Due to COVID-19 our Exhibition Schedule is subject to change.
Quilt of Belonging:
Feb 29, 2020 – October 31, 2020 (EXTENDED)
Opening Reception and Artist Talk, Saturday February 29th at 2PM.
A richly hued portrait of the human family, Quilt of Belonging is a 120 ft long collaborative textile art project. The 263 blocks portray the rich cultural legacies of all the First Peoples in Canada and every nation of the world.
Over 3 million visitors have seen the Quilt and the artwork is also used in a variety of projects and education programs creating an impact nationally and around the world.
Quilt of Belonging was begun in the fall of 1998 by artist Esther Bryan. In 1995 she went on a life-changing journey to Slovakia with her parents to find the family and home her father had left behind 43 years earlier. The dream of making this artwork was born as she recognized that everyone has a story to tell, each culture has a unique beauty and that the experiences and values of our past inform who we are today. In this textile mosaic, each person can experience a sense of belonging and find a place in the overall design – there is “A Place for All”. Together they record human history in textile, illustrating the beauty, complexity and sheer size of the human story.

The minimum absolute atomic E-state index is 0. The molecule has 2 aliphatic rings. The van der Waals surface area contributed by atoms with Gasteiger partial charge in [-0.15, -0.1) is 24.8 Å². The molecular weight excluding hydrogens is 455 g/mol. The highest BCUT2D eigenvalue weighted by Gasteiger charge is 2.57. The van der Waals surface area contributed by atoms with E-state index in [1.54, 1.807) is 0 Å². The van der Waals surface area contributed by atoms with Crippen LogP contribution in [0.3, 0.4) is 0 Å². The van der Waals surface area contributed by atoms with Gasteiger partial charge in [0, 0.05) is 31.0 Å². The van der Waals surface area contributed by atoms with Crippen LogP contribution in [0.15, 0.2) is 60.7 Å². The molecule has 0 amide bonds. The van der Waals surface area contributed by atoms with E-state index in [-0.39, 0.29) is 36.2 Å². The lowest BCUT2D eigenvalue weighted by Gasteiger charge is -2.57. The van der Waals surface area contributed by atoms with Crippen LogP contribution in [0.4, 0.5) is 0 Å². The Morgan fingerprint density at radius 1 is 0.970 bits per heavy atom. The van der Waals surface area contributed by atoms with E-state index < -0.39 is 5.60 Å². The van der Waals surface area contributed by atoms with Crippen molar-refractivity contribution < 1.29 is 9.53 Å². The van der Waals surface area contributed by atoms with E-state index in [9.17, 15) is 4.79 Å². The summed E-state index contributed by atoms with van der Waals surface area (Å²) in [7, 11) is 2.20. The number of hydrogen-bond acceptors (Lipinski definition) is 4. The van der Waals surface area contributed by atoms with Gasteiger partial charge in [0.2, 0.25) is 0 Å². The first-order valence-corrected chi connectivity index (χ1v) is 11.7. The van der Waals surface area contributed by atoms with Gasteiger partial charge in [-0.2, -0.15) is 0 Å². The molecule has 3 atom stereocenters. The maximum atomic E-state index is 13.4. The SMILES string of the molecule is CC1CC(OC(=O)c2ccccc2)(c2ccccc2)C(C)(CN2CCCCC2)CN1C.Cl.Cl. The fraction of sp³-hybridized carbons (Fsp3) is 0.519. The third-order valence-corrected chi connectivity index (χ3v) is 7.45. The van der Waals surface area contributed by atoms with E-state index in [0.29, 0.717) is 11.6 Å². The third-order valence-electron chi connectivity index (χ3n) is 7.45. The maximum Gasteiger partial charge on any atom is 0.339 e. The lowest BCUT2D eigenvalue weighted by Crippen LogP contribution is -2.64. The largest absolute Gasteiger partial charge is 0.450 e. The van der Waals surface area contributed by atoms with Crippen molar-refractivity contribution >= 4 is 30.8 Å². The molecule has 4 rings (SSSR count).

This monumental artwork, Canada’s most comprehensive textile art project, is the work of volunteers from Victoria to Newfoundland to the Arctic Circle. From across Canada, participants were invited to contribute their talents and ideas, reflected through the prism of their cultural backgrounds. The range of materials is astonishing, from sealskin to African mud-cloth, from embroidered silk to gossamer wings of butterflies.
Units on the project are in school textbooks across Canada in both official languages. This work of art is creating an impact as it is used in a variety of projects and educational programs nationally and around the world. Free educational resources are available online for Teachers.
December 12, 2020 – Feb 26, 2021
The blanket is a universal symbol of protection.
For many of us, it identifies who we are and where we’re from – we wear them in ceremony and give them as gifts.
Blankets protect our young and comfort our elders.
Inspired by a woven blanket, the Witness Blanket is a large scale art installation, made out of hundreds of items reclaimed from Residential Schools, churches, government buildings and traditional and cultural structures including Friendship Centres, band offices, treatment centres and universities, from across Canada. The Witness Blanket stands as a national monument to recognise the atrocities of the Indian Residential School era, honour the children, and symbolize ongoing reconciliation.